A fourth group of questions deals with the severity of violent experiences, i.e. the specific item of violence, as women are victimized by kicking, slapping, pushing, forced sexual acts, etc. The possible answers are ‘never’, ‘once’ or ‘several times’. We merged the ‘once’ and ‘several times’ answers, obtaining dichotomist ‘yes’/‘no’-data, whether the women have experienced a specific violence-item in the context of domestic violence or physical violence. The rank-size distributions of the number of women who have experienced a certain item are then the subject of analysis.

The questions present the following items’ lists to the interviewees:

List of items (Figure 4) for domestic violence by current partners during entire relationship (A – T; question n° 12 of original questionnaire) and physical violence during the last 12 months (no specific offender) (a – r; question n° 701 of original questionnaire):

‘A/a- pushed me away angrily’

‘B/b- gave me a light slap on the face’

‘C/c- kicked me painfully, pushed or grabbed me hard’

‘D/h- gave me a hard slap on the face or hit me with an open hand’

‘E/e- twisted my arm until it hurt’

‘F/g- shoved me so hard that I stumbled or fell’

‘G/f- threw something at me that could have injured me’

‘H/d- seriously threatened to assault or injure me’

‘I/r- assaulted me physically in another way that frightened or hurt me’

‘J/− - forced me to perform sexual acts that I didn’t want to do’

‘K/− - tried to force me to perform sexual acts that I didn’t want to do’

‘L/m- hit me with a fist so that it hurt or I became frightened’

‘M/k- bit or scratched me so that it hurt’

‘N/i- thrashed me or beat me up’

‘O/n- hit me with an object that could have injured me’

‘P/p- made serious threats to kill me’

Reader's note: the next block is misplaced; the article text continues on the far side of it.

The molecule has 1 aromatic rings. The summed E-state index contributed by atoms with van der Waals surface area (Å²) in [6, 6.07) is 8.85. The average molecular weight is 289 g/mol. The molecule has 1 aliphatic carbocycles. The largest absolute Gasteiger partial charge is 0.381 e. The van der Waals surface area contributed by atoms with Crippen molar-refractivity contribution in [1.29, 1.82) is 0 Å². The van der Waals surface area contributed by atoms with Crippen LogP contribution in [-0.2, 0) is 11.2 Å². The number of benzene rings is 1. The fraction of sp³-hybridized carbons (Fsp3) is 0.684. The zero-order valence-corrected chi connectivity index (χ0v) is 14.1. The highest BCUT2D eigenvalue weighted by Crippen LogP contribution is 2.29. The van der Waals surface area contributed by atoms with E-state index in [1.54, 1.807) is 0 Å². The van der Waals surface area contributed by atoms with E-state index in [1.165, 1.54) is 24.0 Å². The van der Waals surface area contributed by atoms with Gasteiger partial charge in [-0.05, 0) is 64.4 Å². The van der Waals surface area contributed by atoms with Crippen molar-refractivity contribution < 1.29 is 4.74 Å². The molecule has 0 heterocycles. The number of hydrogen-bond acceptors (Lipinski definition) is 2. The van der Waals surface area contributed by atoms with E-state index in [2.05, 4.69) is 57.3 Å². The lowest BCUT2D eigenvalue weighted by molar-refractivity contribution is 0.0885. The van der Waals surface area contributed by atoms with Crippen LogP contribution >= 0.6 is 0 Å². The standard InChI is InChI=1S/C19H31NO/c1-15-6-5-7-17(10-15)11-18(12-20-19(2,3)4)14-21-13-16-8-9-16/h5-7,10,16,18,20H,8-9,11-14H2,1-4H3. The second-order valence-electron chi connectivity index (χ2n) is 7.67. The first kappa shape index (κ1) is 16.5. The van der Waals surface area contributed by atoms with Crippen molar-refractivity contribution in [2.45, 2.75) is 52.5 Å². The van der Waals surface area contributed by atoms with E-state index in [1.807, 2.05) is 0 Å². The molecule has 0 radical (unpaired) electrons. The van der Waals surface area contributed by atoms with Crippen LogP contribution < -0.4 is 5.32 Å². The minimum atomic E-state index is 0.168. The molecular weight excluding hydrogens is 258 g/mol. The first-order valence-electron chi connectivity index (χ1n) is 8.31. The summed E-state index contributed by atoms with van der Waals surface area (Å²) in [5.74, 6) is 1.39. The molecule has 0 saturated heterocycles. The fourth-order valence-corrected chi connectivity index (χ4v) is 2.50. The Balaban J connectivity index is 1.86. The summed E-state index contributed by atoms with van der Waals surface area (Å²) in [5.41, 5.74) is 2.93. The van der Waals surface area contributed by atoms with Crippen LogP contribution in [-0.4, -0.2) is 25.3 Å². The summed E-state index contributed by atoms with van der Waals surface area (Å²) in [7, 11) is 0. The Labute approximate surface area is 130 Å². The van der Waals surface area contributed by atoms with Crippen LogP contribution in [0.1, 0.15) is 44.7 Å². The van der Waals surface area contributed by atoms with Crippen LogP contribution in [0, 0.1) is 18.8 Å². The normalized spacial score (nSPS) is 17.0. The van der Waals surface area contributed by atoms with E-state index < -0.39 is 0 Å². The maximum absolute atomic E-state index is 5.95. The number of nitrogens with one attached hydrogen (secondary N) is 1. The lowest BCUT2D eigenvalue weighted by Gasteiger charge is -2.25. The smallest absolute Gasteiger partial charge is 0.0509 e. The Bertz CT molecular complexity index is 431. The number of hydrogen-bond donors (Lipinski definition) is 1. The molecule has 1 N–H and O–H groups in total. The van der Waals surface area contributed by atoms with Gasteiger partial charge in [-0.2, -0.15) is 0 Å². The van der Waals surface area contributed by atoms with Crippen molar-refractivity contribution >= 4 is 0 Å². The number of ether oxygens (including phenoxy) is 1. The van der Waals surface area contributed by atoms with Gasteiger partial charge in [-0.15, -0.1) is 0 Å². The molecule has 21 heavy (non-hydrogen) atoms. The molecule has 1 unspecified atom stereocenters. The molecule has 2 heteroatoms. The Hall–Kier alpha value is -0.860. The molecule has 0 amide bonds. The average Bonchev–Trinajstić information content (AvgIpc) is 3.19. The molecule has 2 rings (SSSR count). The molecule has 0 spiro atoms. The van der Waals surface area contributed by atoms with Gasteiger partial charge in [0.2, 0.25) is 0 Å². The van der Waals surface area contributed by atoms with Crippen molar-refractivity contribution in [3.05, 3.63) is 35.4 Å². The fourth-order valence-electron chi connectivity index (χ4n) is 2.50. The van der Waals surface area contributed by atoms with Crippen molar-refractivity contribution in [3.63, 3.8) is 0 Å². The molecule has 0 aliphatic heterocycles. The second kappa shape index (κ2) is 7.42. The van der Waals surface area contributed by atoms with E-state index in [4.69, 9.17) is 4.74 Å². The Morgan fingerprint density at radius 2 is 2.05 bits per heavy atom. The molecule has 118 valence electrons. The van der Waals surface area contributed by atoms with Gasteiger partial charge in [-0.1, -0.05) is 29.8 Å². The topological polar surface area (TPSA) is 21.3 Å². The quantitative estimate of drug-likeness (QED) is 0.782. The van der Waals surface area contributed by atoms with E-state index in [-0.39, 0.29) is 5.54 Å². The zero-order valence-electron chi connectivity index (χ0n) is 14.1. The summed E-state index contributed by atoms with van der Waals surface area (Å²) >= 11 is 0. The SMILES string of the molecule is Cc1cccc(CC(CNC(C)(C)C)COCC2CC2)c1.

‘Q/j- strangled me or tried to smother me’

‘R/l- threatened me with a weapon, for example, a knife or pistol’

‘S/q- scalded or burned me on purpose with something hot’

‘T/o- injured me with a weapon, for example, a knife or pistol’

Table 3. Results of parameters estimation and the statistical tests of the PL-fits.

Data Aggregation and Overlap

Not all women participating answer all questions. The exact size of the dataset, i.e. the number of women who answer the questions described above is given in Table 1. The table also gives the number and corresponding percentage of women who report having been victim at least once of a specific type of violence. Depending on the question this percentage varies between 30% of women who have experienced at least once in their lifetime physical violence and 0.8% who have been victim of sexual violence in the 12 months before the study.

The number of women who report being victim in two different specific questions is given in Table 2. The types of violence asked for in the different questions are not exclusive nor is one a clear subset of another; e.g. cases of partner violence may also reported under sexual violence or physical violence and vice versa. Consequently, any kind of data aggregation is not possible with the current data.